“People can really appreciate it because a lady’s haircut can cost 50, 60, 70 bucks easy and they come in here and get that same quality for free,” Ash said. “It's a huge thing. From that, it can springboard to other things we do as a team and what help is available to them; it’s an opportunity to share and talk; it might develop into emergency relief or counselling – whether it be financial or casework counselling. Some of the kids we’ve been able to feed into our ‘kids in kitchen’ cooking classes in the holidays.”
Lynda is gentle in her approach to each client, asking them exactly how they want their hair done, any dos and don’ts and explaining what she would do for them to ensure they would be happy with the result. “I don’t cut more than they want off. If they say only a little bit, it’s a little bit,” she said. “I love my job ... if you get it right, you get lots and lots of hugs, which is fantastic.”
Ash said the haircut program was “all Lynda’s idea”. “She said she'd like to volunteer some of the services out here and we thought: “Let’s give it a go because we do try to do different ministry here. We just try to offer a listening ear; somewhere safe to have a cuppa and catch their breath. In this situation, it happens to be a haircut. It’s a great, organic way of doing ministry. It’s an awesome opportunity and so so (editor's note so so) simple to do. If it continues to be as popular, we may have to put another hairdresser on.”
State of the Nation
A quick comb of the country shows that other corps centres and missions around the country run similar free haircut programs for the homeless, many of which have been affected by the restrictions in place due to the COVID-19 outbreak.
In Nambour, on Queensland’s Sunshine Coast, Corps Officer Major Karen Saunders said a Connect site restructure, the pandemic and other setbacks had put the future of the corps’ Tuesday hairdressing program in doubt, at least until the end of this year.
In Surrey Hills, Sydney, Streetlevel has had its gathering spaces closed for some time, which has meant its free monthly haircuts, done for several years by professional hairdresser Wanda, have not operated. Mission leader Mitchell Evans (a self-confessed non-professional hairdresser) said COVID-19 had not prevented him doing his famous buzz cuts – which he has been executing for almost 10 years. “If we’re totally honest, it’s not about the haircut – although I’m pretty pedantic about ensuring it looks good,” Mitchell said. “It’s about the time together; the conversation but, most of all, the safe physical touch of another person.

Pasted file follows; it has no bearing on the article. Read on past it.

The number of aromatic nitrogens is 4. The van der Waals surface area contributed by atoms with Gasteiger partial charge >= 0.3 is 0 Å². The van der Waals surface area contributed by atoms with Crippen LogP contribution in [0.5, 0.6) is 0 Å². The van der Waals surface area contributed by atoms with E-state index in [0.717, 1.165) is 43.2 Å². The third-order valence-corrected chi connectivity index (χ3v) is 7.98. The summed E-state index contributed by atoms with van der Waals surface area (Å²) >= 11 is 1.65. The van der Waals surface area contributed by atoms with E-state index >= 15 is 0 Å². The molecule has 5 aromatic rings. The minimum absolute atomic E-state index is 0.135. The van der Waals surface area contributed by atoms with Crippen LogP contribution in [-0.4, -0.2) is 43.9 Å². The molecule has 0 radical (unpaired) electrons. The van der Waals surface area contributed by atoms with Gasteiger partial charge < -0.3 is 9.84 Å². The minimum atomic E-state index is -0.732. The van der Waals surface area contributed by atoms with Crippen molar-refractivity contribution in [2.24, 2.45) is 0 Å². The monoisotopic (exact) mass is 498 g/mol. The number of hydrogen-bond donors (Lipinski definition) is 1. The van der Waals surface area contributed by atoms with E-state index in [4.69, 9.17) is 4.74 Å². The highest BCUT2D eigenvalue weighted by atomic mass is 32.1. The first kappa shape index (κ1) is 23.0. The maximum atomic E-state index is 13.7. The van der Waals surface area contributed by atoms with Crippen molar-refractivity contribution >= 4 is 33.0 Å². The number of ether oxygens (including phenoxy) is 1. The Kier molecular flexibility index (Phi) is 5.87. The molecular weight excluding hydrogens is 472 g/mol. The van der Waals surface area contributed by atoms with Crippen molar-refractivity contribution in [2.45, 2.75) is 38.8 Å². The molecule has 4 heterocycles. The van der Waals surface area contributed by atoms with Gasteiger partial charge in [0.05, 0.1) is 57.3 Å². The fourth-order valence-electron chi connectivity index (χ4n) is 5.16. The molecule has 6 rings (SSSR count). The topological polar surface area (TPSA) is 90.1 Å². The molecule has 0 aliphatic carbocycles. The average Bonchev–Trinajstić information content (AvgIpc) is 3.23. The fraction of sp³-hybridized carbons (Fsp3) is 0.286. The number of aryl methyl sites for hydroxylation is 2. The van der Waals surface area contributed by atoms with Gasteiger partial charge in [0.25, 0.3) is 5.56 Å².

Major Nikki Curtis, from Merriwa Corps in the northern suburbs of Perth, said the corps ran free haircuts through the Doorways* program. They started up again on Friday 4 July after a pause during the pandemic restrictions. “We have two volunteer hairdressers – both come to our church having come through Doorways,” Nikki said. "Trish has been doing haircuts for three years and Rebecca started last year."
Also in Western Australia, the officers at Balga Corps are missing their haircut program. “Over the past few years (the corps) have gone through many changes due to many different reasons. Our hairdresser retired in 2018 and we miss her dearly. Hopefully, one day, God will send along a person to cut hair again as he had done once before,” Corps Officer Captain Darren Aitken said.
In Ballarat, Central Victoria, Corps Officer Major Rhonda Elkington said although free haircuts had been offered at some of the Army’s mission centres across that city over the past 12 months, they are not being offered at present.
Kari Sampson, from City Salvos Adelaide, said the corps’ fortnightly free haircut service with hairdresser Pauline was on hold while COVID-19 restrictions were in place but anticipated a return in August. It usually coincides with the corps’ weekly Do Unto Others express meal program.
In Hobart, a number of circumstances have seen cutbacks in free haircuts to Doorways and other community clients. Corps Officer, Captain Nicole Snead said she hoped that when the corps re-opened after pandemic protocols were lifted, a haircut program would restart.
* Doorways is an innovative, best-practice model to run and manage Salvation Army emergency relief and financial counselling (Moneycare) services.